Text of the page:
Today, I chatted with Morgan Berman while she waited to hear whether or not her company, Philly-based sustainability app MilkCrate, will win the Forbes’ 30 under 30 Pressure-Cooker contest—the company was one in five chosen from all over the country to pitch their idea in a Shark Tank-like setting, with the hopes of winning a $400,000 prize. Sounds stressful, right?
Yeah. And that’s why we decided to lighten the mood by asking Berman, a sustainability expert of sorts, some fun questions about sustainability in Philly, like what her number one sustainable spot in the city is, what the coolest thing she’s discovered about Philly since starting MilkCrate is, and more. See what she had to say below.
1. What’s the coolest sustainable practice you’ve found in Philly?
When I discovered what Revolution Recovery does with its RAIR program, I was really amazed: the company takes recycled materials out of their own waste stream, then artists come and work with the materials and then, eventually, they put them back into their waste stream.
The program is incredibly sustainable, and it also attracts attention to Revolution Recovery, so I think it’s a really smart move as a company, and it’s really inspired me when it comes to MilkCrate.
2. What’s your favorite sustainable spot in the city?
I was born at 10th and Clinton, so my mom used to push me in my stroller over to Reading Terminal Market every day, and I sort of grew up in this bustling, iconic Philly place. So, if I had to pick one—which really is impossible–it would be there. I love to go back there for a quick lunch or to grab produce—something about going in there just feels like a mini vacation. And so many of the vendors are committed to sourcing sustainable goods, so it’s just very connected to MilkCrate and our mission.
3. What’s the coolest thing you’ve discovered about Philly since starting MilkCrate?
I’ve been biking around a lot, going from business to business, and a little while ago, I was biking down in South Philly when I came across FDR Park. I’d never been there before—there are giant lakes, and ponds and fields!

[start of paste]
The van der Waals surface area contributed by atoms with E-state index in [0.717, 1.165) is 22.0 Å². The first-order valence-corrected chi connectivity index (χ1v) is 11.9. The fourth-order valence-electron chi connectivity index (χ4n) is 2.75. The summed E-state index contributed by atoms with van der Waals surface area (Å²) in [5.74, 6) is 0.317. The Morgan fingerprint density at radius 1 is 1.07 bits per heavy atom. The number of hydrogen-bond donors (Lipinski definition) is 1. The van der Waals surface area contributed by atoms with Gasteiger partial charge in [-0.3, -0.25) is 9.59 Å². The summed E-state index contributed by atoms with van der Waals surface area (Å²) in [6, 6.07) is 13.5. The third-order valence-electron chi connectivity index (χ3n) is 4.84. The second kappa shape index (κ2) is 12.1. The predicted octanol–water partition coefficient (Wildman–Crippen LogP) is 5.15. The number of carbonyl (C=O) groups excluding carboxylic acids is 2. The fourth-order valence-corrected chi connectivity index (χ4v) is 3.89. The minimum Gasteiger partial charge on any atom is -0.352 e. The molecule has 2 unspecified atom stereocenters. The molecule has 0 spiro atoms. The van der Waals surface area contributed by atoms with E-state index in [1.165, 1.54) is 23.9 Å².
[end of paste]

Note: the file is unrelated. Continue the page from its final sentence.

I was in NY the other weekend and I was so jealous: they have the High Line and Central Park and all this stuff, and in Philly, we don’t really get that. But then, I end up stumbling upon these little spaces of green and realize, we do have so many green spaces in our city! So I’d say, discovering that has been the coolest thing. (Editor’s note: MilkCrate has an entire category devoted to cataloging green spaces in Philly, in case you’re ever in need of a green spot on the fly.)
4. What’s your biggest pet peeve when it comes to sustainability in Philly?
Well, I get really frustrated when I see bins for composting or recycling and then I find out that they’re not actually being composted or recycled, at least not properly. This happens a lot.
Also, it really bothers me how car-dependent we still are as a city. I’m encouraged by the new bike share program and I love SEPTA and I just want more resources to go toward pedestrian walkways, bike lanes and public transportation so we can get around without cars—because without access to these resources, we, as a city, are just so much less connected to each other.
5. What can users from MilkCrate expect next?
We are hopefully going to be successfully ending our Indiegogo campaign in the next two days (you can donate here), and once we have the money, we can focus on building our next version which will have much richer content.
We’ve been doing user surveys, and the feedback we get is like, “Well, what makes this business sustainable? I need more information!” And we want to give that to people, but we need money in order to do that. We should also have social media integration, and our own maps within the app soon. And within the next year, we have plans to expand to four other cities: Denver, San Francisco, D.C. and Asheville.
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